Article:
Tobin  JMMcCloud  PCameron  DJ Posture and gastro-oesophageal reflux: a case for left lateral positioning.  Arch Dis Child. 1997;76254- 258Google ScholarCrossref
Orenstein  SRWhitington  PF Positioning for prevention of infant gastroesophageal reflux.  J Pediatr. 1983;103534- 537Google ScholarCrossref
Sutphen  JLDillard  VLPipan  ME Antacid and formula effects on gastric acidity in infants with gastroesophageal reflux.  Pediatrics. 1986;7855- 57Google Scholar
Gouyon  JBBoggio  VFantino  MGillot  ISchatz  BVallin  A Smectite reduces gastroesophageal reflux in newborn infants.  Dev Pharmacol Ther. 1989;1346- 50Google Scholar
Orenstein  SR Prone positioning in infant gastroesophageal reflux: is elevation of the head worth the trouble?  J Pediatr. 1990;117 ((pt 1)) 184- 187Google ScholarCrossref
Orenstein  SRWhitington  PFOrenstein  DM The infant seat as treatment for gastroesophageal reflux.  N Engl J Med. 1983;309760- 763Google ScholarCrossref
Borrelli  OSalvia  GCampanozzi  A  et al.  Use of a new thickened formula for treatment of symptomatic gastrooesophageal reflux in infants.  Ital J Gastroenterol Hepatol. 1997;29237- 242Google Scholar
Bailey  DJAndres  JMDanek  GDPineiro-Carrero  VM Lack of efficacy of thickened feeding as treatment for gastroesophageal reflux.  J Pediatr. 1987;110187- 189Google ScholarCrossref
Orenstein  SRMagill  HLBrooks  P Thickening of infant feedings for therapy of gastroesophageal reflux.  J Pediatr. 1987;110181- 186Google ScholarCrossref
Khoshoo  VFried  MPencharz  P Incidence of gastroesophageal reflux with casein and whey-based formulas.  J Pediatr Gastroenterol Nutr. 1993;17116- 117Google ScholarCrossref
Vandenplas  YHachimi-Idrissi  SCasteels  AMahler  TLoeb  H A clinical trial with an "anti-regurgitation" formula.  Eur J Pediatr. 1994;153419- 423Google Scholar
Tolia  VLin  CHKuhns  LR Gastric emptying using three different formulas in infants with gastroesophageal reflux.  J Pediatr Gastroenterol Nutr. 1992;15297- 301Google ScholarCrossref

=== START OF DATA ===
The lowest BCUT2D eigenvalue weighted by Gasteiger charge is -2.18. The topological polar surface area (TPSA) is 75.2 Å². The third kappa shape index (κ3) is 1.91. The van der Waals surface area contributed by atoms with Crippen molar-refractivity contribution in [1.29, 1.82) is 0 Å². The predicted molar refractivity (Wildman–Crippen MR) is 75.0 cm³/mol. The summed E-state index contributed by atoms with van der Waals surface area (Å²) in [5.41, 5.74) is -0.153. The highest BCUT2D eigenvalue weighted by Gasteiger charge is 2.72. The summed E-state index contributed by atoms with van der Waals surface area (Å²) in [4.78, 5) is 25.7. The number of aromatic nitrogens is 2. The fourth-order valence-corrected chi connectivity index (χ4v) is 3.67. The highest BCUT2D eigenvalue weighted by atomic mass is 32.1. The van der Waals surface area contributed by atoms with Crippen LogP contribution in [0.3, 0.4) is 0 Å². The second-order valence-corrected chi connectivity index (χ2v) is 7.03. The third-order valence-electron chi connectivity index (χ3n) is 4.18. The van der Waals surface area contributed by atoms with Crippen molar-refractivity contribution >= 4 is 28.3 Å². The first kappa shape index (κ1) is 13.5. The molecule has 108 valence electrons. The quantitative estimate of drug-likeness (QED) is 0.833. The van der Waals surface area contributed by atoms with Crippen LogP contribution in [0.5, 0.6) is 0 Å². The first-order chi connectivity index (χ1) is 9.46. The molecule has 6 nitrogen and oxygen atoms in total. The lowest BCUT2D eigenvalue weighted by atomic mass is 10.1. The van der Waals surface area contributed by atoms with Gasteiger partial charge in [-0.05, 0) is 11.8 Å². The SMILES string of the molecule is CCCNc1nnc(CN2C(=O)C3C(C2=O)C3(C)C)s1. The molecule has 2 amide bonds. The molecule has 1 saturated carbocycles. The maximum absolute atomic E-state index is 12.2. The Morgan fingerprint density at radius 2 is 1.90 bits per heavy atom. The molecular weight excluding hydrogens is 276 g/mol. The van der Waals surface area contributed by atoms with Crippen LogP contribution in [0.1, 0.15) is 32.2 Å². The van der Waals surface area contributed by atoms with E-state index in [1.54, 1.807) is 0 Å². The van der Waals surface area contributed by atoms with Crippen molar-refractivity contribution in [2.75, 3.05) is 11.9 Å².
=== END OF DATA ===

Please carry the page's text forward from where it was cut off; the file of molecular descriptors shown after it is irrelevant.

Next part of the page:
Sutphen  JLDillard  VL Dietary caloric density and osmolality influence gastroesophageal reflux in infants.  Gastroenterology. 1989;97601- 604Google Scholar
Orenstein  SR Effect of nonnutritive sucking on infant gastroesophageal reflux.  Pediatr Res. 1988;2438- 40Google ScholarCrossref
Antman  EMLau  JKupelnick  BMosteller  FChalmers  TC A comparison of results of meta-analyses of randomized control trials and recommendations of clinical experts: treatments for myocardial infarction.  JAMA. 1992;268240- 248Google ScholarCrossref
Werlin  S Dysphagia. Hoekelman  Red Primary Pediatric Care. 4th ed. St Louis, Mo Mosby– Year Book Inc2001;1039- 1043Google Scholar
Rudolph  C Gastroenterology and nutrition. Rudolph  Aed Rudolph's Pediatrics. 20th ed. East Norwalk, Conn Appleton & Lange1996;993- 1122Google Scholar
Roy  CCSilverman  AAlagille  DRoy  CCedSilverman  AedAlagille  Ded Gastroesophageal reflux: sucking and swallowing disorders and diseases of the esophagus.  Pediatric Clinical Gastroenterology. 4th ed. St Louis, Mo Mosby– Year Book Inc1995;163- 170Google Scholar
Shaffer  SLiacouras  Ced Gastroesophageal reflux.  Clinical Pediatric Gastroenterology. New York, NY Churchill Livingstone Inc1998;181- 186Google Scholar
Gold  DPettei  MFinberg  Led Gastroesophageal reflux.  Saunders Manual of Pediatric Practice. Philadelphia, Pa WB Saunders Co1998;494- 496Google Scholar
Wasserman  DSchwartz  Med Gastroesophageal reflux.  The 5 Minute Pediatric Consult. 2nd ed. Philadelphia, Pa Lippincott William & Wilkins2000;378- 379Google Scholar
McEvoy  CMcMillan  Jed Sucking and swallowing disorders and gastroenterology.  Oski's Pediatrics: Principles and Practice. 3rd ed. Philadelphia, Pa Lippincott William & Wilkins1999;319- 320Google Scholar
Berg  A Clinical practice guideline panels: personal experience.  J Am Board Fam Pract. 1996;9366- 370Google Scholar
Orenstein  SRShalaby  TMCohn  JF Reflux symptoms in 100 normal infants: diagnostic validity of the Infant Gastroesophageal Reflux Questionnaire.  Clin Pediatr (Phila). 1996;35607- 614Google ScholarCrossref